Affairs Workshop Schedule and Objectives

Treating Extra-Relational Affairs
New Brunswick, NJ,
April 17-19, 2015

Seattle-Bellevue, WA,
May 1-3, 2015

Treating Extra-Relational Affairs
New Brunswick, NJ,
April 17-19, 2015

Seattle-Bellevue, WA,
May 1-3, 2015

Schedule and Learning Objectives


Days 1, 2, and 3 of 3 day workshop

  • Please note: all times are approximate. Because we are focusing on practical learning, case deconstruction and participant involvement, we will benefit from the freedom to pay more attention to particular aspects of therapy to elucidate certain points for participants. Using this approach may lead to alterations in the time devoted to each topic.
  Day 1 Day 2 Day 3
8:30 am Understanding Affairs Mind Mapping Clinical Intervention Strategy
10:30 am Break Break Break
10:45 am Differentiation Dynamics in Affairs Collaborative Alliances Case Application
12:15 pm Lunch Lunch Lunch
1:30 pm Strategic Issues in Affairs Live Clinical Demonstration 2-Choice Dilemmas u0026amp; Critical Mass
3:30 pm Break Break Break
3:45 – 5:00 pm Case Application Debriefing u0026amp; Discussion Person of the Therapist


Learning Objectives

By the conclusion of this workshop, the participant will be able to:

Day 1

  1. Explain how dependence on getting a reflected sense of self from other people makes affairs more likely.
  2. Identify 3 variables or characteristics to consider that make affairs different from each other.
  3. Discuss how low Four Points of Balance can relate to affair behavior.
  4. Demonstrate how increased differentiation changes the dynamics of monogamy.
  5. Describe how low desire/high desire dynamics can influence affair behavior.
  6. Discuss therapist's ability to maintain a balanced alliance when treating affairs.
  7. Using the case example for the day, explain therapist's "third view in the room" when treating affairs.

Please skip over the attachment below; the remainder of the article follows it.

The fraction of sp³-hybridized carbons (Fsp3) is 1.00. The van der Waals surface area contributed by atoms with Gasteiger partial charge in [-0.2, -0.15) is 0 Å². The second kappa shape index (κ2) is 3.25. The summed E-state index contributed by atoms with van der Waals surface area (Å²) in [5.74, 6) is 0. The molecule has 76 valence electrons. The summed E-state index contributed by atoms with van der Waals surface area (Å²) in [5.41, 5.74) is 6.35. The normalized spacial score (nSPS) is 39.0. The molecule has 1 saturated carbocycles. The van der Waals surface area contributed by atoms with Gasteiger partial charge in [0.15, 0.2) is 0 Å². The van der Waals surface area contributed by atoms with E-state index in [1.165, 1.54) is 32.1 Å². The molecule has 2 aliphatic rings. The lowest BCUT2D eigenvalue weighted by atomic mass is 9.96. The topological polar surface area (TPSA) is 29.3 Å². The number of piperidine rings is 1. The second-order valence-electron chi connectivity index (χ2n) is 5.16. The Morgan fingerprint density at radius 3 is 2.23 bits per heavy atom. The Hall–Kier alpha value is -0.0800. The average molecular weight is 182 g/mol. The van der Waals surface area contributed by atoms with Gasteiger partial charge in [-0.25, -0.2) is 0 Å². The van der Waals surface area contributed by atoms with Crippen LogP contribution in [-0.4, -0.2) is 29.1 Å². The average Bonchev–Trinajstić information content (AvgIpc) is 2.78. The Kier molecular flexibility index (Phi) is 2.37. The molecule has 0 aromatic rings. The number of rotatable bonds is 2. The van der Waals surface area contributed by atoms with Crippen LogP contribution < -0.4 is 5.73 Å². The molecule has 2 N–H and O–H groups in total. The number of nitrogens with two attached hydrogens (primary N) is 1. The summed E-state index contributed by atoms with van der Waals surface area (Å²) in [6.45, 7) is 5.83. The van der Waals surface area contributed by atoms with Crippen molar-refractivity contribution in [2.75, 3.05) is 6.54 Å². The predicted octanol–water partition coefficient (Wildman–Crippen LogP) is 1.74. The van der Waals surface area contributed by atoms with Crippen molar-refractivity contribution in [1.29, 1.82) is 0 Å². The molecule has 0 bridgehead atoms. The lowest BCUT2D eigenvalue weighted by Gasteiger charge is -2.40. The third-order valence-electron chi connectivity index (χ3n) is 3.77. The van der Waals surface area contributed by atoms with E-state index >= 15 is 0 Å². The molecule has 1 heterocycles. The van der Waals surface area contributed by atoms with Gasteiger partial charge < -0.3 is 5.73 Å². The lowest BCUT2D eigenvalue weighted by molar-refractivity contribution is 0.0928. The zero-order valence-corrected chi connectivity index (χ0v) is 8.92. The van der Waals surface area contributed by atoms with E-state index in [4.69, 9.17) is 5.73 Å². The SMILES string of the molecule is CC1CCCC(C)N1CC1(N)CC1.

Day 2

  1. Define mind-mapping.
  2. Discuss the role of mind-mapping in affairs.
  3. State 3 types of relationship alliances and explain how they apply to affairs.
  4. Discuss the idea of how "in a collaborative alliance, the first person you confront is yourself."
  5. Give an example of how an "incongruous power hierarchy " often surfaces around affairs.
  6. Using the live demonstration for the day, discuss the "therapist's positioning" in the therapy.
  7. Using the live demonstration for the day, describe an example of "collaborative confrontation" on the part of the therapist.

Day 3

  1. Explain the strategy behind the 6-part Crucible Therapy Intervention for reducing the resolute spouse's humiliation.
  2. Explain why asking partners to commit to therapy at the onset of treatment is unwise.
  3. Describe dealing with the issues of trust in affairs from the Crucible Therapy Approach.
  4. Discuss borrowed functioning and refer to examples in the case application discussed on Day 3.
  5. Explain the role of reaching critical mass in creating fundamental change in people and relationships.
  6. Give an example of a two-choice dilemma that often arises with regard to affairs.
  7. Illustrate how the therapist's level of differentiation influences treatment of affairs.
  8. Discuss the importance of the therapist’s awareness of how cultural differences may impact client’s attitude and reaction to affairs.

To register for the New Brunswick, New Jersey workshop, click here.

To register for the Seattle, Washington workshop, click here.


Suggested bibliography

Schnarch, D. M. (2009). Intimacy u0026amp; Desire: Awaken the Passion in Your Relationship. New York: Beaufort Books. (Intimität und Begehren: Erwecken Sie die Leidenschaft in ihrer Beziehung! Stuttgart: Klett-Cotta Verlag, 2011.).

Schnarch, D. M. (1997, 2009). Passionate Marriage: Sex, Love, u0026amp; Intimacy in Emotionally Committed Relationships. New York: W. W. Norton. (Die Psychologie sexueller Leidenschaft. Stuttgart: Klett-Cotta Verlag, 2005. (Piper Verlag, 2009.)).

Schnarch, D. M. (2010) A Crucible Approach to Sexual Desire Disorders. Chapter in Treating Sexual Desire Disorders: A Clinical Casebook, S. R. Leiblum (ed.) New York: Guilford Publications.

Schnarch, D. M. (2002). Resurrecting Sex:Resolving Sexual Problems u0026amp; Rejuvenating Your Relationship. New York: Harper-Collins.

Schnarch, D. M. (2000) Sexual Desire: A Systemic Perspective. In Leiblum u0026amp; Rosen (eds.) Principles and Practices of Sex Therapy (3rd Edition.) Guilford Press.

Schnarch, D. M. (1991). Constructing the Sexual Crucible: An Integration of Sexual and Marital Therapy. New York: W. W. Norton.



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